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One of the most frustrating parts of the General Assembly’s ongoing move to renege on the Dix Park deal has been the out-of-the-blue concern that has materialized from conservatives for persons with mental illness. After working for years to underfund and privatize essential services (often, admittedly, in tandem with shortsighted Democrats), all of a sudden, these folks are desperate to sell off Dix for condos to get money to fund services for persons in need.

Conservative State Rep. Jim Fulghum of Raleigh wrote a letter to Raleigh’s News & Observer over the weekend, however, protesting that he was no Johnny-come-lately to the cause of helping people with mental illness and that he both supported the Dix park and somehow restructuring the lease to help persons with mental illness. Let’s hope he’s sincere.

The problem, of course, is that even sincerity of this kind isn’t gonna’ solve the state’s mental health challenge. As veteran lobbyist Paula Wolf noted in a “letter” to Fulghum on her “Paulatics” blog yesterday, Read More

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In case you missed it yesterday, the Charlotte Observer had a good editorial that offered: a) tempered praise for the McCrory administration’s plan to ditch the pink stripes on licenses for immigrants, and b) a big thumbs down on a legislative proposal to make it easier for people with mental health issues to obtain handguns.

Read the entire editorial by clicking here.

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An editorial in Raleigh’s News & Observer gets it right in calling on Governor-elect McCrory and state legislative leaders to wake up and smell the coffee when it comes to the state’s failing mental health system.

“Pat McCrory, the incoming governor and a Republican, sounds the right note when he says, ‘Frankly, we have a broken mental health system in our nation and in our state. We’ve got to do some serious work to close those deficiencies.’ He’s right. Now the challenge for McCrory is to push his GOP majorities in the state House and Senate, where the inclination is to cut budgets in all directions, to invest in better mental health care, with something of a focus on that young adult group….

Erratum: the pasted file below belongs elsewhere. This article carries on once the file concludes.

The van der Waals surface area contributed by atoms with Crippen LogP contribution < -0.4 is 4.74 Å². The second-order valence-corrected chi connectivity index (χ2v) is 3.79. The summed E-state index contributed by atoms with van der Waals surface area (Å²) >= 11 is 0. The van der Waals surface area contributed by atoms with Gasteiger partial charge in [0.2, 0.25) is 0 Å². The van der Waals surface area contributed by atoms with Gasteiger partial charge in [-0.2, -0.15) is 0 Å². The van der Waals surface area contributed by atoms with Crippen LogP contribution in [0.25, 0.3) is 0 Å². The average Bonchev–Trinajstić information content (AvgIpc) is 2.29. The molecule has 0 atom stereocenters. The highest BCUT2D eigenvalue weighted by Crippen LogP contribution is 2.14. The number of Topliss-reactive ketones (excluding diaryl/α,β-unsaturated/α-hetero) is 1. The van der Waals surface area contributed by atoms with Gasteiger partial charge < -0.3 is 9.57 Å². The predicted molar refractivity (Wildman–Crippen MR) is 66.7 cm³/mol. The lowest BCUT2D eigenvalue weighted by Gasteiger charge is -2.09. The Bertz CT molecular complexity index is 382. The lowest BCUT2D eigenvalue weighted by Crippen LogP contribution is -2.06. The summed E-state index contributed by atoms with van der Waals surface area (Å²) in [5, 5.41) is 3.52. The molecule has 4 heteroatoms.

The new governor and the General Assembly need to face the funding shortage that lawmakers helped create and recognize that a state without adequate care for the mentally ill hurts patients and the state itself. Read More

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Craig Jarvis at Under the Dome has an encouraging story on today’s meeting of a special “blue ribbon” commission. The commission is dealing with the issue (highlighted here at NC Policy Watch on multiple occasions) in which the state has been unlawfully warehousing people with mental illness in adult care homes. 

“The 32-member Blue Ribbon Commission on Transitions to Community Living met for the first time and spent the day at the Legislative Office Building in Raleigh getting up to speed on several pressing issues.

The state is working toward that goal in an agreement with the federal Department of Justice in order to avoid being sued under the Americans with Disabilities Act. A federal investigation alleged that the state wrongly confined thousands of people in adult care homes and institutions. Read More